MTLS and ASROC – killing the submarine without a helicopter
Detecting and destroying submarines will always be a demanding task. By far the best solution for surface ships to destroy enemy submarines is using a helicopter but aircraft cannot fly in all weathers and must undergo maintenance. Warships hunting submarines need every possible tool at their disposal and here we look at what the options are when the helicopter is unavailable.
The Magazine Torpedo Launch System (mTLS) was designed in 1983 by J+S Ltd. The system first entered service on-board HMS Norfolk in June 1990. Previously RN escort vessels carried the Ship Torpedo Weapons System (STWS) which was a trainable launcher capable of loading 3 torpedoes and bolted to the upper deck. mTLS is fitted internally to the Type 23 frigates in the magazine, forward of the hangar. Twin 324mm glass reinforced plastic torpedo launchers on shockproof mountings, point out of the magazine on each side of the ship. Circular pneumatic doors cover the mouth of each tube and external steel shutters cover the doors when the ship is not in an operational posture. A roof-mounted handling system is used to move the torpedoes from racks into the tubes. The mTLS is integrated with the ship’s sonar and combat management system which can pass targeting data to the torpedoes prior to launch. Weapons discharge is controlled from the operations room, although there are manual back up control panels in the helicopter hangar. When commanded to fire, the mTLS doors open and a Sting Ray ASW torpedo is discharged overboard by compressed air, a small drogue parachute is deployed behind the weapon to reduce the impact of hitting the water. (Main image above)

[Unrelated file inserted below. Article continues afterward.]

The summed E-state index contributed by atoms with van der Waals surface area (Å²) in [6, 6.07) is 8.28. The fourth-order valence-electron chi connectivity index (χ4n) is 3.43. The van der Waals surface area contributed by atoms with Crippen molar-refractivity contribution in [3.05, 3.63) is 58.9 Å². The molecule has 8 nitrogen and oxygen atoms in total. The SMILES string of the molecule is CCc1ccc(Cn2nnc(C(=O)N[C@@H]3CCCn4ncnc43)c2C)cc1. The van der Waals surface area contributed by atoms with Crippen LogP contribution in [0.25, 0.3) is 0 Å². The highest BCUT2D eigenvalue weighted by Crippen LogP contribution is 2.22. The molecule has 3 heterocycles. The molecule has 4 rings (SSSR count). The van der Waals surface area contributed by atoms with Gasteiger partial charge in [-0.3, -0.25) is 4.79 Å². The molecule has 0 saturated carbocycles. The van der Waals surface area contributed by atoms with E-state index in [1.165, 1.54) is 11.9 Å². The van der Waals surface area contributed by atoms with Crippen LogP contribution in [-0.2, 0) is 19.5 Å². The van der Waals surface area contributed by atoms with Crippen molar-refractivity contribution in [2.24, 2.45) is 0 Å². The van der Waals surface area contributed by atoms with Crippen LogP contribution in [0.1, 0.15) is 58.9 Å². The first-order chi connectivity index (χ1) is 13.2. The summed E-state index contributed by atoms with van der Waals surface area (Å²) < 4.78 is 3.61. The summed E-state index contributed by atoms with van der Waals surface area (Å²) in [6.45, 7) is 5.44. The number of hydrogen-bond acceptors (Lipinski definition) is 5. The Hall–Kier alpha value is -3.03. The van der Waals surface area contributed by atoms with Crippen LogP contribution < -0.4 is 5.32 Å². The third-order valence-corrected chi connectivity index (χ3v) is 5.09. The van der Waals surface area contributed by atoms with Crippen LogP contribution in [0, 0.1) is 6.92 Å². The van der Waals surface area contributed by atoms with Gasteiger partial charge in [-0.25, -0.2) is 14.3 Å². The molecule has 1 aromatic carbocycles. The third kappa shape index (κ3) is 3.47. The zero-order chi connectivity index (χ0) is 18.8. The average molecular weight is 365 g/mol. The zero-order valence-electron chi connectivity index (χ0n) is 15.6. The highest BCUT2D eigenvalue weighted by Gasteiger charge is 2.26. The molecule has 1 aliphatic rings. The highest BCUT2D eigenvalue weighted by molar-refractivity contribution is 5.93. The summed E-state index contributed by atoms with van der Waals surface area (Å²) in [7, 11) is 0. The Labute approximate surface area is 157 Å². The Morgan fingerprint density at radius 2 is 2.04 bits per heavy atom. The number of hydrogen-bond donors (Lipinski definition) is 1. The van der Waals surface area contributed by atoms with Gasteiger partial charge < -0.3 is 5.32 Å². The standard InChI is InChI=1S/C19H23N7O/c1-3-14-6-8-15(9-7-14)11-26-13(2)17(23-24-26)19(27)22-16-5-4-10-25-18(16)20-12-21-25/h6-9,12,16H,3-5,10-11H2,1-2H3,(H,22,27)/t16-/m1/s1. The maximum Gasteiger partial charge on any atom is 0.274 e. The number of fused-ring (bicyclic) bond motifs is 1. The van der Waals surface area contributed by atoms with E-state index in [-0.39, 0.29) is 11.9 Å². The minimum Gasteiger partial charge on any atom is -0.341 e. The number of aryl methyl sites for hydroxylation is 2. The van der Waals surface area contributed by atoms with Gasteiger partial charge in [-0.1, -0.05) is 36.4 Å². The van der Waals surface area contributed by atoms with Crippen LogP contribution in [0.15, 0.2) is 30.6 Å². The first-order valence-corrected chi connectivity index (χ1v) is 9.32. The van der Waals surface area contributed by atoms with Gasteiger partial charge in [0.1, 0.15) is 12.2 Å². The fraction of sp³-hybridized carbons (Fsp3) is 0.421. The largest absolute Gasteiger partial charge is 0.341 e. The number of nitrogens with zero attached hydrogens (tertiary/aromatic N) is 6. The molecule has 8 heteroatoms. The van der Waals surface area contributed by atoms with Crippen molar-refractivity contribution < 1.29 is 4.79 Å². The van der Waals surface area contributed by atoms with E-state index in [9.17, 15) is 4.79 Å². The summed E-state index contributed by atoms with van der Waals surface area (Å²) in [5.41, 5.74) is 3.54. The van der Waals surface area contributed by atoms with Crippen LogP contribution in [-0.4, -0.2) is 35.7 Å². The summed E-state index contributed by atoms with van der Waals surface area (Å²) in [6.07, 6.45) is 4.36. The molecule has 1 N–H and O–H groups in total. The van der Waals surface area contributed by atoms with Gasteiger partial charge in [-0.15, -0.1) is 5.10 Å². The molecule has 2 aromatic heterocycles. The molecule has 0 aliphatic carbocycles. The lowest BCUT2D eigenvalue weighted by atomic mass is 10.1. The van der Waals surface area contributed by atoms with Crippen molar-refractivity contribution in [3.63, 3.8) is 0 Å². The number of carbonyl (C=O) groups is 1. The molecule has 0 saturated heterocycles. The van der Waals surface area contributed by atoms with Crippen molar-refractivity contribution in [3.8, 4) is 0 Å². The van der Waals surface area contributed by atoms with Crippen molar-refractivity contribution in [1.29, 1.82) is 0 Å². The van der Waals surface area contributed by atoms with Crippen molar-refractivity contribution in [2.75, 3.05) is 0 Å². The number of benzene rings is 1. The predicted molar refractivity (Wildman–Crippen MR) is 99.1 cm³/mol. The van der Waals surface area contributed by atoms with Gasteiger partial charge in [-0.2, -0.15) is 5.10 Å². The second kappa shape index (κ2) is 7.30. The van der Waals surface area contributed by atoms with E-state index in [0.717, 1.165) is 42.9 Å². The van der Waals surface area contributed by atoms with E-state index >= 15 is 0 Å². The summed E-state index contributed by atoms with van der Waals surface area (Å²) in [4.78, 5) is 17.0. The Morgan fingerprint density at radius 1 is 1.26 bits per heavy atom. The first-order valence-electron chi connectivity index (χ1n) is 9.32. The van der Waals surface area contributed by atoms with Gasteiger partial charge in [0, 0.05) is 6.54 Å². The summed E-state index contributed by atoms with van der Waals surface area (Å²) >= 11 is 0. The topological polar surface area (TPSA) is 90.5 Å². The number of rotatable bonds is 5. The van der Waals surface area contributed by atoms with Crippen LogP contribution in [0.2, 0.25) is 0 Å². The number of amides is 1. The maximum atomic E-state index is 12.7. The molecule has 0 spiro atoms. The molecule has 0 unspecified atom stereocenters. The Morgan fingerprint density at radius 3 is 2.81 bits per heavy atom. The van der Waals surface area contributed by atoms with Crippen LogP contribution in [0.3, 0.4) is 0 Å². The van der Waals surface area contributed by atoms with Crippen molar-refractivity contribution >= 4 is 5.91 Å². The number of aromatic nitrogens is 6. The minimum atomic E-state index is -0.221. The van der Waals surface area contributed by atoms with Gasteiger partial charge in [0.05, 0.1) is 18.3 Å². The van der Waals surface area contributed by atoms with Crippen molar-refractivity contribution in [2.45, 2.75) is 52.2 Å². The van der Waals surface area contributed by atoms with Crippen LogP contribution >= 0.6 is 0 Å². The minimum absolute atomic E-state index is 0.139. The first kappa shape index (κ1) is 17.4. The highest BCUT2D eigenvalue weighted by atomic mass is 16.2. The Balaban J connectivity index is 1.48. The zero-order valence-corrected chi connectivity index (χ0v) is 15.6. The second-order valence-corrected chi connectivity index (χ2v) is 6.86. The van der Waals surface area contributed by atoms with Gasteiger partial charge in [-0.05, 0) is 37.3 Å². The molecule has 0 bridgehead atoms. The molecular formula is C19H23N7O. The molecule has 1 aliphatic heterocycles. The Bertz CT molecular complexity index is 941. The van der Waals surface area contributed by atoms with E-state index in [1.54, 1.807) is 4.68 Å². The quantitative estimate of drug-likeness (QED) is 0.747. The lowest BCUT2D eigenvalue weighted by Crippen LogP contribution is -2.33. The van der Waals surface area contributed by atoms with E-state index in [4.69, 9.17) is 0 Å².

SEA (previously J+S Ltd) continue to support the mTLS system in Royal Navy service. The MoD will award a £7million contract for a ‘technical refresh’ of the control system in April 2020 for completion in 2024. The procurement of 8 upgrade sets has led some to speculate that perhaps mTLS will be migrated to the 8 Type 26 frigates.
A weapon of desperation?
There is a school of thought that considers ship-mounted torpedoes almost useless. By the time a submarine is within sufficient range to be engaged with weapons launched from a ship, and it is more than likely to have sunk the ship. The Sting Ray lightweight torpedo has an effective range of about 11 km and is designed to search for its target, typically in a descending spiral. Heavyweight torpedoes fired by submarines usually have a range of up to 50km and have wire guidance so they can be directed onto their target using the submarine’s sensors. They may be fired down an initial bearing and close at high speed, only using active sonar in the terminal phase, reducing the time to detect and evade them. (For example, the Russian Type 65 heavyweight torpedo has an officially given range of 50 km at 93 km/h or 100 km at 56 km/h.)
The lightweight ASW torpedo is a ‘fire and forget’ weapon and, although fed initial target data before launch, must locate an evading submarine using the limited detection envelope of its own sensors. In more confined littoral waters where there is less space or depth to manoeuvre, the submarine’s torpedo range advantage is less clear cut. The greater background noise and more difficult sonar conditions of the coastal waters make it more likely the submarine and the surface ship come into closer proximity before either may detect the other. If conducting ASW in the littorals, the case for retaining the TLS is stronger.